Non-pharmacological or psychotherapeutic techniques to allay anxiety are broadly grouped into communication and rapport building, behavior modification techniques, cognitive behavior therapy, and physical restraints. Among them, communication, rapport building, and tell-show-do techniques are employed routinely in the dental clinic. Audio analgesia, guided imagery, systematic desensitization, biofeedback, hypnosis, and relaxation are other psychotherapeutic interventions advocated for the management of dental fear and anxiety [10].

For children and adolescents displaying anxiety, non-pharmacological techniques may be preferable due to their conservative and non-invasive nature. However, most children with moderate or higher anxiety usually require the complementary application of pharmacological measures along with non-pharmacological techniques [11]. Failure of the non-pharmacological interventions leads to stressful situations which are usually dealt with using pharmacological measures. In a situation where the patient is unable to overcome anxiety despite using non-pharmacological measures; pharmacological therapy steps in [10]. Pharmacological therapy routinely includes sedation using benzodiazepines or nitrous oxide and general anesthesia. General anesthesia is typically recommended as the last resort [8].

However, the literature reveals that pharmacological measures be it sedation or general anesthesia were unable to overcome the long-term effects of dental anxiety, and patients reported years later with poor oral status [1]. Moreover, the use of these measures is discouraged due to associated risks, higher costs, and the need for additional trained personnel [12-14].

Hypnosis is defined as an induced altered state of consciousness characterized by heightened suggestibility and responsivity to the direction [15]. Despite its origin amidst myth, mystery, and science, its first use during an exodontia procedure was documented in 1829. Hypnosis was recognized by the American and British Medical Associations and holds its position today as a respectable therapeutic modality [16,17] On the other hand, progressive muscle relaxation was first described in 1908 by an American physician, Edmund Jacobson at Harvard University and published subsequently in 1938[18]. The theory of Progressive Muscle Relaxation is based on a psychobiological state referred to as neuromuscular hypertension which is believed to be the basis for a variety of negative emotional states and psychosomatic conditions. Jacobson asserted that relaxation of muscles would lead to the relaxation of the mind leading to emotional calmness and equilibrium [18]. Both these techniques i.e. hypnosis and progressive muscle relaxation are safe and non-invasive behavior modification techniques that require minimal armamentaria [10]. While hypnosis relies on the mind to induce relaxation via a cognitive pathway, progressive muscle relaxation utilised muscular tension-relaxation to relax the mind, meaning thereby that both techniques target different physiological pathways to induce relaxation states. [18]. This mode of action made these techniques interesting to review together. Moreover, there is limited use of these techniques in routine clinical settings. A Cochrane review on Paediatric Dentistry and Hypnosis includes only three well-designed Randomized Control Trials with 69 participants on this topic demonstrating limited knowledge of this area [19]. To the best knowledge of the authors, there is a lack of reviews on the use of relaxation techniques for the management of dental anxiety. Therefore, for the purpose of an in-depth understanding of these techniques i.e. Hypnosis and Progressive Muscle Relaxation-the historical evolution, applications in medical settings, applications in dental settings, and practical uses and methods for each technique have been discussed.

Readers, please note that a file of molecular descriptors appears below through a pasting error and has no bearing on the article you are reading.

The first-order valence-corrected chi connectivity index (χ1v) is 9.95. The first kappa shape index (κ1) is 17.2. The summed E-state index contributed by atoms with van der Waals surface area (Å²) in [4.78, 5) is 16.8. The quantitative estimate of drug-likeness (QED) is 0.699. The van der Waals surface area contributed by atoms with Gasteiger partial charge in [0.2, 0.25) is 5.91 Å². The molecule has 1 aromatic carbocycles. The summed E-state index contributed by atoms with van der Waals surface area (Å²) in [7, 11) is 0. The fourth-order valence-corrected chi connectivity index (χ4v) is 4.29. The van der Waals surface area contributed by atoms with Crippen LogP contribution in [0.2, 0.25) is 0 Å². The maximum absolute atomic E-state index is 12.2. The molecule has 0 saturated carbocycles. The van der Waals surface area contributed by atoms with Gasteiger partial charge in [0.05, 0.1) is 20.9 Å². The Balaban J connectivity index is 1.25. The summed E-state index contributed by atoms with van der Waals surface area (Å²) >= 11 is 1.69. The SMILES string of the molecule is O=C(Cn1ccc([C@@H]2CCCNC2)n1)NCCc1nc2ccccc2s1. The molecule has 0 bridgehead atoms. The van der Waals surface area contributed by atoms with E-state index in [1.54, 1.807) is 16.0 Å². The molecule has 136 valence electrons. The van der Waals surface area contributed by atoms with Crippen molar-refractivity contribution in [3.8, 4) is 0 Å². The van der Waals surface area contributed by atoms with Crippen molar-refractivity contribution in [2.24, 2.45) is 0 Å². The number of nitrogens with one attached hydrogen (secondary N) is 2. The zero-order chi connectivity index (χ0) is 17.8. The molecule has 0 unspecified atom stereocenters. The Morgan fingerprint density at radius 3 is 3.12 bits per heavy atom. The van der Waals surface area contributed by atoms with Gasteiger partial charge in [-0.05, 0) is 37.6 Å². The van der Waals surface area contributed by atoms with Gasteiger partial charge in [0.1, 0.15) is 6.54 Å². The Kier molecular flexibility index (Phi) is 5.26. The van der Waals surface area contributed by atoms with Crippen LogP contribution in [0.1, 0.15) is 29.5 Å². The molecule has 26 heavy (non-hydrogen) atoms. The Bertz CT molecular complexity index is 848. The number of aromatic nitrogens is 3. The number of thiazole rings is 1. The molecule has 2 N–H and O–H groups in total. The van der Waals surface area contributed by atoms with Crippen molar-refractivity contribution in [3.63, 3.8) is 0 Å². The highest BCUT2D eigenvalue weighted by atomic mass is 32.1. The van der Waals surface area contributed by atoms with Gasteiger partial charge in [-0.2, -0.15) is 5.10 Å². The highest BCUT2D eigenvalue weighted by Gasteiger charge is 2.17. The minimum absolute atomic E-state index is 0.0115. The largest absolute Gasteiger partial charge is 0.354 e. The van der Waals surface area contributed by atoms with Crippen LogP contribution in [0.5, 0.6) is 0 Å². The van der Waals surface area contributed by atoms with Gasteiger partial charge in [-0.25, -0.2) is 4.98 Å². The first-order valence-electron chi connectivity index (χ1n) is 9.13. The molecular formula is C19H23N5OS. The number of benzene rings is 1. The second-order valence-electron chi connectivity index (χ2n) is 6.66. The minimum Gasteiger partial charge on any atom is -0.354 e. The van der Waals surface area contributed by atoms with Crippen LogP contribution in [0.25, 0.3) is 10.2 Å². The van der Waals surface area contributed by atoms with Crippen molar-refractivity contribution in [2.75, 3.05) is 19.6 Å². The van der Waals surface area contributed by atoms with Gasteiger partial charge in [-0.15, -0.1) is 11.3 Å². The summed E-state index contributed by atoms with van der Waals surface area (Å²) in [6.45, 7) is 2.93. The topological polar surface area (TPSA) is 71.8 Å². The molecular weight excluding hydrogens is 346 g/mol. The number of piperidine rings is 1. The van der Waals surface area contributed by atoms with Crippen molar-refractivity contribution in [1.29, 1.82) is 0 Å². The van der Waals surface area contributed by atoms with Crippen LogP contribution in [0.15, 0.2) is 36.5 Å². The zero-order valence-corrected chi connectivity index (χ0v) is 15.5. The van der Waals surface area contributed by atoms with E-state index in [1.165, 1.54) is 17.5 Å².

Hypnosis – history and evolution

The use of Hypnotic states has been a part of multiple cultures throughout time, wherein an inherent biological phenomenon i.e. sleep was used for healing. Over 5000 years ago, the ancient Greeks and Egyptians used temple sleep as a form of healing Association, 201 [17]. The Western world first became interested in hypnosis around 1770, when Franz Anton Mesmer, an Austrian physician, started investigating an effect he called ‘mesmerism’. Mesmerism was based on the concept of an intrinsic magnetic force within all organisms which could have physical effects including healing. However, due to failed cooperation during an assessment by French aristocrats, the concept was disregarded [17].

The Scottish surgeon James Braid coined the term ‘neuro-hypnotism’, meaning sleep of the nerves which attempted to elucidate the mesmeric phenomena based on well-defined laws of physiology and psychology) [20]. Sigmund Freud also studied hypnosis at the Charcot School of Hypnotherapy in Paris. Freud began practicing hypnosis in 1887, and hypnosis was crucial to his invention of the theory of psychoanalysis [17].

On 23 April 1955, the British Medical Association approved the practice of hypnosis in the areas of psychoneuroses and hypnosis-induced anesthesia for managing pain during childbirth and surgery. In 1958, the American Medical Association approved a report highlighting the medical uses of hypnosis [20]. Two years later, the American Psychological Association recognized hypnosis as a branch of psychology. Moving into the 21st century, Hypnosis has obtained a respectable position as a powerful therapeutic tool [21].

Applications of hypnosis in various aspects of the medical field